HOW TO BUILD AN FPV QUADCOPTER: Part 2
HOW TO SET UP AN FPV QUADCOPTER
In part 1 of this build, we connected the ESCs, Naze32 and buzzer to the mini power distribution board and mounted the motors. Part 2 we will set up the Naze32, program the transmitter and install the FPV camera and transmitter.
First thing we’ll do is set up a new model on the Taranis X9D. See video above on how to do that.
- On page 2/13 in the Taranis, scroll down to “Mode” and change it from D-16 to D-8.
- Select “Bind” on the Taranis and it will start beeping.
- On the RX, hold the F/S button while powering up the RX.
- Release the button and disconnect power. When you power back up the LED on the RX will be green and you’re done.
If you are using the CC3D flight controller, you can use this guide for the setup.
Base flight and the Naze32
This will be a quick and simple setup. If you want a super detailed explanation on the Naze32 check out this video.
Follow the instructions below to get Baseflight:
- Download and install Chrome
- Add Baseflight
- Download and install the CP210X VCP Driver for your computer system.
On the setup page, leave your quad completely flat and click “Calibrate Accelerometer”
On the Configuration tab:
- If you are using a receiver that supports PPM, check “Enable PPM”. If you are using a regular RX don’t check this box.
- Enable Battery Voltage Monitoring if you have a buzzer hooked up.
- If you want, enable “Don’t spin the motors when armed”
- If you are using a Taranis set “Minimum Throttle” to 1000 and “Maximum Throttle” to 2000.
The Minimum Cell Voltage is the threshold for the buzzer alert. These numbers are per cell. So for a 3 cell battery set at 3.4v, your buzzer will go off at 10.2v. Default setting is 3.3v so your alarm won’t go off until 9.9v. That’s a bit low for a LiPo battery. If you over-discharge a LiPo battery it will shorten the life of the battery.
I have the Naze32 mounted where the arrow points to the right so I had to adjust the Yaw Adjustment to 90. If you mount your Naze32 to any other direction than the arrow pointing to the front, see this link for your correct Naze32 board alignment.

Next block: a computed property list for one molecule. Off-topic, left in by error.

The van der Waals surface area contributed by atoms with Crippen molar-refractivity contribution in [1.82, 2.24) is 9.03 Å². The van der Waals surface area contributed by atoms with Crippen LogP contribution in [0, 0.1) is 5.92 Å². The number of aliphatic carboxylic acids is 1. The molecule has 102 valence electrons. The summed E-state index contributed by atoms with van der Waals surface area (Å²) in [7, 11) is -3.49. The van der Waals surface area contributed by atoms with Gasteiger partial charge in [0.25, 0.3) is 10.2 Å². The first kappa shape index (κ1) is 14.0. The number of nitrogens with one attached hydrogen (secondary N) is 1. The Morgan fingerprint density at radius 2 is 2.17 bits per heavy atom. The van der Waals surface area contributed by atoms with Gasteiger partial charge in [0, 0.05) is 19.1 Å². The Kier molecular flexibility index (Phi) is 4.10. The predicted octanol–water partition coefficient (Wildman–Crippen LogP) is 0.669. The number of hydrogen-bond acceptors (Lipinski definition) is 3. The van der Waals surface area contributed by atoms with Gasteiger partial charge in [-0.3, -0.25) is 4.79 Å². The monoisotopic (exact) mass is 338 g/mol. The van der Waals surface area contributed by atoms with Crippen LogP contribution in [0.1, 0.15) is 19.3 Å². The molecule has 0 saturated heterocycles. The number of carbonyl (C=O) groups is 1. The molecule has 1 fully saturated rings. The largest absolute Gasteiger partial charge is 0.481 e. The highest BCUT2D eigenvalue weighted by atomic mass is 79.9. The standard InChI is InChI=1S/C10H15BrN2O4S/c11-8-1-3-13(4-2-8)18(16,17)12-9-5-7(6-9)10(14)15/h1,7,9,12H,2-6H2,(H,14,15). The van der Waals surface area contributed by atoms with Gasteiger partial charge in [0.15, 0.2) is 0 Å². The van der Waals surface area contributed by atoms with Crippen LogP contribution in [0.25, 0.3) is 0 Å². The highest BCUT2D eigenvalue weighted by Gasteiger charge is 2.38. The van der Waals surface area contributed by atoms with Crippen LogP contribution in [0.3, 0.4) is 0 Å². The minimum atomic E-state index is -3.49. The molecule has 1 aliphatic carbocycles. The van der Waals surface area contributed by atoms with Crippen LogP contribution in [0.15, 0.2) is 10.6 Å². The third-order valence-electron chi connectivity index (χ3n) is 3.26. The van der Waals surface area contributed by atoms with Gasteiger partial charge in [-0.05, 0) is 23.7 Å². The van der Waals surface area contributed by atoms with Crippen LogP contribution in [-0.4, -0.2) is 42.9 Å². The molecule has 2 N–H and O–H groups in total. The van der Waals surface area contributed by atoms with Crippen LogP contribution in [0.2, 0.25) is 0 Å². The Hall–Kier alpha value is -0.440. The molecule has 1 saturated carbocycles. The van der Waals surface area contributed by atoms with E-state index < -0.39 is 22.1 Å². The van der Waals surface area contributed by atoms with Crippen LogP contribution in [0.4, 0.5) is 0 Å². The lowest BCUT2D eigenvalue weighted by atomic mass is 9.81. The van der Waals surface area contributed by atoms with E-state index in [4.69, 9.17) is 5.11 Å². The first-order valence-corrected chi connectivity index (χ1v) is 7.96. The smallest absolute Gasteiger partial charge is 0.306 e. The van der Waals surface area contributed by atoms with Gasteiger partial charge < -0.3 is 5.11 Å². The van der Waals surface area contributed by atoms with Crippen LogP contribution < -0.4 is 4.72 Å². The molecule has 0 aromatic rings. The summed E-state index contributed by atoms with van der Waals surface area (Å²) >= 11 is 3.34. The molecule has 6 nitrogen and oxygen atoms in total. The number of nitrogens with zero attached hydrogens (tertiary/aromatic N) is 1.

We’ll skip the PID tab for now, I’ve got a whole post on how to tune PIDs coming later.
Plug in your motor and turn on your TX. If your TX controls don’t correspond to what shows in Baseflight, change the Channel Map to TAER1234.
*Make sure you do this with your PROPELLERS OFF
Plug in your battery, check the checkbox to spin motors. Individually move the motors sliders for motors 1-4 to see if the correct motors and the correct direction. To reverse the direction of a motor, switch any two of the three motor wires. Don’t worry if the motors start spinning at different levels. That will be fixed when we calibrate the motors
The EMAX ESC calibration process is slightly different from normal ESCs.
- Unplug your battery
- Hit the “Check” checkbox
- Move the Master slider all the way to the top
- Plug in your battery.
- You’ll hear two short beeps. Within two seconds of the two beeps, move the Master slider all the way to the bottom. You’ll hear one short beep after that, done.
Flightmodes, arm/disarm and buzzer.
Channels 1-4 on your TX will be reserved for Throttle, Aileron, Elevator and Rudder. Channels 5 will be AUX1 and 6 will be AUX2. Set two switches on your TX for AUX1 and AUX2. See video above to see how to do it on the Taranis.
After you set your switches you’ll see the orange bar move when you hit the switches. The orange will be the active state. So just put a check in the mode you want for the position of the switch.